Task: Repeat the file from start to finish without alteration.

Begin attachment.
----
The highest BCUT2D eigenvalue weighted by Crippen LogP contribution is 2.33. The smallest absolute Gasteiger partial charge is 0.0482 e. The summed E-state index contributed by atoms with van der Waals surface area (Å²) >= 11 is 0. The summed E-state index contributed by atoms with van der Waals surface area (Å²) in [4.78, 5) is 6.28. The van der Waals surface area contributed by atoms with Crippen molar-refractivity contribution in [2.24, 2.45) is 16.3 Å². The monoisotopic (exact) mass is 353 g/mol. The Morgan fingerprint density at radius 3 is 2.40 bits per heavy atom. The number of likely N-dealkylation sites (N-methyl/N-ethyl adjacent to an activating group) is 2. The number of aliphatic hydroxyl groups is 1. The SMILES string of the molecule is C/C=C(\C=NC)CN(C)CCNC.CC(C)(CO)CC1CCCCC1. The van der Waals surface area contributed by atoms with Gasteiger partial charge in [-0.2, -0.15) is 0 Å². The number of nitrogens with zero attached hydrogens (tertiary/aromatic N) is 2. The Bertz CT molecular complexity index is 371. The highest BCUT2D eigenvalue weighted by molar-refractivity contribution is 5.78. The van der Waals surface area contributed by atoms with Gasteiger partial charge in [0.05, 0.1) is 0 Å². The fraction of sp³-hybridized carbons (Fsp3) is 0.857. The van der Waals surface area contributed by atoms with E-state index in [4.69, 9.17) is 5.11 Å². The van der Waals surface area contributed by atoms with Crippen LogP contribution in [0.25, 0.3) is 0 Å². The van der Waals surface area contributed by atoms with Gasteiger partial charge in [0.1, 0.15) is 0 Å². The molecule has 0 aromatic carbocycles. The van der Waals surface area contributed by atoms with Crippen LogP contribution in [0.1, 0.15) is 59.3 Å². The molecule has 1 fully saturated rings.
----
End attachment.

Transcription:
The highest BCUT2D eigenvalue weighted by Crippen LogP contribution is 2.33. The smallest absolute Gasteiger partial charge is 0.0482 e. The summed E-state index contributed by atoms with van der Waals surface area (Å²) >= 11 is 0. The summed E-state index contributed by atoms with van der Waals surface area (Å²) in [4.78, 5) is 6.28. The van der Waals surface area contributed by atoms with Crippen molar-refractivity contribution in [2.24, 2.45) is 16.3 Å². The monoisotopic (exact) mass is 353 g/mol. The Morgan fingerprint density at radius 3 is 2.40 bits per heavy atom. The number of likely N-dealkylation sites (N-methyl/N-ethyl adjacent to an activating group) is 2. The number of aliphatic hydroxyl groups is 1. The SMILES string of the molecule is C/C=C(\C=NC)CN(C)CCNC.CC(C)(CO)CC1CCCCC1. The van der Waals surface area contributed by atoms with Gasteiger partial charge in [-0.2, -0.15) is 0 Å². The number of nitrogens with zero attached hydrogens (tertiary/aromatic N) is 2. The Bertz CT molecular complexity index is 371. The highest BCUT2D eigenvalue weighted by molar-refractivity contribution is 5.78. The van der Waals surface area contributed by atoms with Gasteiger partial charge in [0.05, 0.1) is 0 Å². The fraction of sp³-hybridized carbons (Fsp3) is 0.857. The van der Waals surface area contributed by atoms with E-state index in [4.69, 9.17) is 5.11 Å². The van der Waals surface area contributed by atoms with Crippen LogP contribution in [0.25, 0.3) is 0 Å². The van der Waals surface area contributed by atoms with Gasteiger partial charge in [0.1, 0.15) is 0 Å². The molecule has 0 aromatic carbocycles. The van der Waals surface area contributed by atoms with Crippen LogP contribution in [0.1, 0.15) is 59.3 Å². The molecule has 1 fully saturated rings.